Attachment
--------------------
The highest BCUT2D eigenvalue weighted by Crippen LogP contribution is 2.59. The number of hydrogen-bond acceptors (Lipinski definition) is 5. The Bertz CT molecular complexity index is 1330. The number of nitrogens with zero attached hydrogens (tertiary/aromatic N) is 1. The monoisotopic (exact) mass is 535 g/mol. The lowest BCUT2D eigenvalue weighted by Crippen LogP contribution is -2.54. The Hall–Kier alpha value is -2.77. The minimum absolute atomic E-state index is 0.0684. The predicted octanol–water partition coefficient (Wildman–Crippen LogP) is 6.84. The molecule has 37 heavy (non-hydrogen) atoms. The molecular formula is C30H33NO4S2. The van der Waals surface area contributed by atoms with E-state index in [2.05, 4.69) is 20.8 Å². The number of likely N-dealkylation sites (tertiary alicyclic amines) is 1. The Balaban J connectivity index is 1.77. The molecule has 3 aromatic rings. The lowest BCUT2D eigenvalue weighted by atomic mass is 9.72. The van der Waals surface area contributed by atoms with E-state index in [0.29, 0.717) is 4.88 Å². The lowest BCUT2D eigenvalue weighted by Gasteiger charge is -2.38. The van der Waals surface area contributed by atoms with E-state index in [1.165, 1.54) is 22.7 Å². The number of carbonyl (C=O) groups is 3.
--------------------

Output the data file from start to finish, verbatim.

The highest BCUT2D eigenvalue weighted by Crippen LogP contribution is 2.59. The number of hydrogen-bond acceptors (Lipinski definition) is 5. The Bertz CT molecular complexity index is 1330. The number of nitrogens with zero attached hydrogens (tertiary/aromatic N) is 1. The monoisotopic (exact) mass is 535 g/mol. The lowest BCUT2D eigenvalue weighted by Crippen LogP contribution is -2.54. The Hall–Kier alpha value is -2.77. The minimum absolute atomic E-state index is 0.0684. The predicted octanol–water partition coefficient (Wildman–Crippen LogP) is 6.84. The molecule has 37 heavy (non-hydrogen) atoms. The molecular formula is C30H33NO4S2. The van der Waals surface area contributed by atoms with E-state index in [2.05, 4.69) is 20.8 Å². The number of likely N-dealkylation sites (tertiary alicyclic amines) is 1. The Balaban J connectivity index is 1.77. The molecule has 3 aromatic rings. The lowest BCUT2D eigenvalue weighted by atomic mass is 9.72. The van der Waals surface area contributed by atoms with E-state index in [0.29, 0.717) is 4.88 Å². The lowest BCUT2D eigenvalue weighted by Gasteiger charge is -2.38. The van der Waals surface area contributed by atoms with E-state index in [1.165, 1.54) is 22.7 Å². The number of carbonyl (C=O) groups is 3.